“It seemed kind of like anywhere you’d look, there was another body,” said Tyler Hicks, a New York times photographer
known for working in war zones.
Hicks just happened to be close to the scene at the Westgate Mall in Nairobi. Armed only with a small camera, he immediately made his way over there and persuaded officers to allow him to embed on the assault into the mall.
He described truly surreal scenes of war brought to an upscale mall during an appearance on Up With Chris Hayes last night on MSNBC.
“People were still hiding in shops, as the police or army was moving through,” said Hicks.
“You’d get kind of moments of silence and then other moments big streams of people they [police] were trying to get out as quickly as possible,” he said.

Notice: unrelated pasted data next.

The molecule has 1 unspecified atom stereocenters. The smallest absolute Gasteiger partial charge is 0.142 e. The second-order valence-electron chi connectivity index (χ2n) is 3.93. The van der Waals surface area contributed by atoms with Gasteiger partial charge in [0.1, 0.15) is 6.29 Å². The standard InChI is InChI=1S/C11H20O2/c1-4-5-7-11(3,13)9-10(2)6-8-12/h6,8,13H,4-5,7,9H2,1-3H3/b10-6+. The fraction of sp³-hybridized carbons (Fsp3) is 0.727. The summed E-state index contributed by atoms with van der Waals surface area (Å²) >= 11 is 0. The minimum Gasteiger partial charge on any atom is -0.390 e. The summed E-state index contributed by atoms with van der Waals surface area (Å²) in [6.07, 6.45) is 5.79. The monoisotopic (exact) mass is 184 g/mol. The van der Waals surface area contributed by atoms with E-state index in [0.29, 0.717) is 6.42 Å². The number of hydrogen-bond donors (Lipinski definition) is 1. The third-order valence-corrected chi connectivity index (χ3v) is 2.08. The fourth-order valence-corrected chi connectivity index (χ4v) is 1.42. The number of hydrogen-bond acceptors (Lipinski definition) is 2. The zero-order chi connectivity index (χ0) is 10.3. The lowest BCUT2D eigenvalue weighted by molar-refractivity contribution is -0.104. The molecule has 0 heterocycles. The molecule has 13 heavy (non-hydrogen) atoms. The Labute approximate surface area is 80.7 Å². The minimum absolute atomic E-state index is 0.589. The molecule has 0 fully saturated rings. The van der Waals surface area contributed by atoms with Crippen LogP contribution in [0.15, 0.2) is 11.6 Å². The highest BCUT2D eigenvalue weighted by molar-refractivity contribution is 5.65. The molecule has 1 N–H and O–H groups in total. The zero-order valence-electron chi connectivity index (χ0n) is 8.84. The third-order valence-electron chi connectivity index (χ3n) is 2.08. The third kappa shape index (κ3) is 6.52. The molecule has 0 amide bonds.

“In one sense it seemed kind of abandoned, the music that plays in a shopping mall, that typical kind of music, was still playing on the intercom, so it was this eerie silence with this music interrupted occasionally by gunfire, terrified people were crying, screaming, just running for their lives really.”
“I never thought that I would encounter this type of tragedy in a public place like this, where innocent civilians are gunned down and murdered,” he said. “It’s not like a conventional war where you expect combatants to get hurt or you expect collateral damage in those kind of places.”
“This was just a suicide mission and murder,” said Hicks.
Later, The Nation journalist Jeremy Scahill — arguably one of the foremost experts on Al Qaeda, Islamic militants, and U.S. special operations — gave Hayes a breakdown of the perpetrators of the attacks, al Shabab, and their affiliation with al Qaeda.
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